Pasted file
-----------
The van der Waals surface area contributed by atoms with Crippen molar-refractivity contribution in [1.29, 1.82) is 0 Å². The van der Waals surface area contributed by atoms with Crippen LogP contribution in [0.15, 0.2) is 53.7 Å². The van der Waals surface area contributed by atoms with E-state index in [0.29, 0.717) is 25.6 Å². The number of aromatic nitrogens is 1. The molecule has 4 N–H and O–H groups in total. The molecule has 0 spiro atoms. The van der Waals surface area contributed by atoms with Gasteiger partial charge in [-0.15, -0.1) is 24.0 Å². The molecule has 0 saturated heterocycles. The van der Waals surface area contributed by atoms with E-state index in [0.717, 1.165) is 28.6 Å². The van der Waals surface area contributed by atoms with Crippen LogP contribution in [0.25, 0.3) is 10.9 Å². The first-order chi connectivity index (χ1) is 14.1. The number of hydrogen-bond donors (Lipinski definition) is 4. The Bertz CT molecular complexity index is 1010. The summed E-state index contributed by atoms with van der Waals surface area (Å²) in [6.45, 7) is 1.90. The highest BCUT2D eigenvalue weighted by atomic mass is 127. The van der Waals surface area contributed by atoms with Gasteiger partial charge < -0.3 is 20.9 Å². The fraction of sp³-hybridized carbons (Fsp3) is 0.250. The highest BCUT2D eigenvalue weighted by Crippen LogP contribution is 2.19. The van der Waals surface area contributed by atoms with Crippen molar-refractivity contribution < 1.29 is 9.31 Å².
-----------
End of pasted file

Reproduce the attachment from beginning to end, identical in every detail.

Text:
The van der Waals surface area contributed by atoms with Crippen molar-refractivity contribution in [1.29, 1.82) is 0 Å². The van der Waals surface area contributed by atoms with Crippen LogP contribution in [0.15, 0.2) is 53.7 Å². The van der Waals surface area contributed by atoms with E-state index in [0.29, 0.717) is 25.6 Å². The number of aromatic nitrogens is 1. The molecule has 4 N–H and O–H groups in total. The molecule has 0 spiro atoms. The van der Waals surface area contributed by atoms with Gasteiger partial charge in [-0.15, -0.1) is 24.0 Å². The molecule has 0 saturated heterocycles. The van der Waals surface area contributed by atoms with E-state index in [0.717, 1.165) is 28.6 Å². The van der Waals surface area contributed by atoms with Crippen LogP contribution in [0.25, 0.3) is 10.9 Å². The first-order chi connectivity index (χ1) is 14.1. The number of hydrogen-bond donors (Lipinski definition) is 4. The Bertz CT molecular complexity index is 1010. The summed E-state index contributed by atoms with van der Waals surface area (Å²) in [6.45, 7) is 1.90. The highest BCUT2D eigenvalue weighted by atomic mass is 127. The van der Waals surface area contributed by atoms with Gasteiger partial charge < -0.3 is 20.9 Å². The fraction of sp³-hybridized carbons (Fsp3) is 0.250. The highest BCUT2D eigenvalue weighted by Crippen LogP contribution is 2.19. The van der Waals surface area contributed by atoms with Crippen molar-refractivity contribution < 1.29 is 9.31 Å².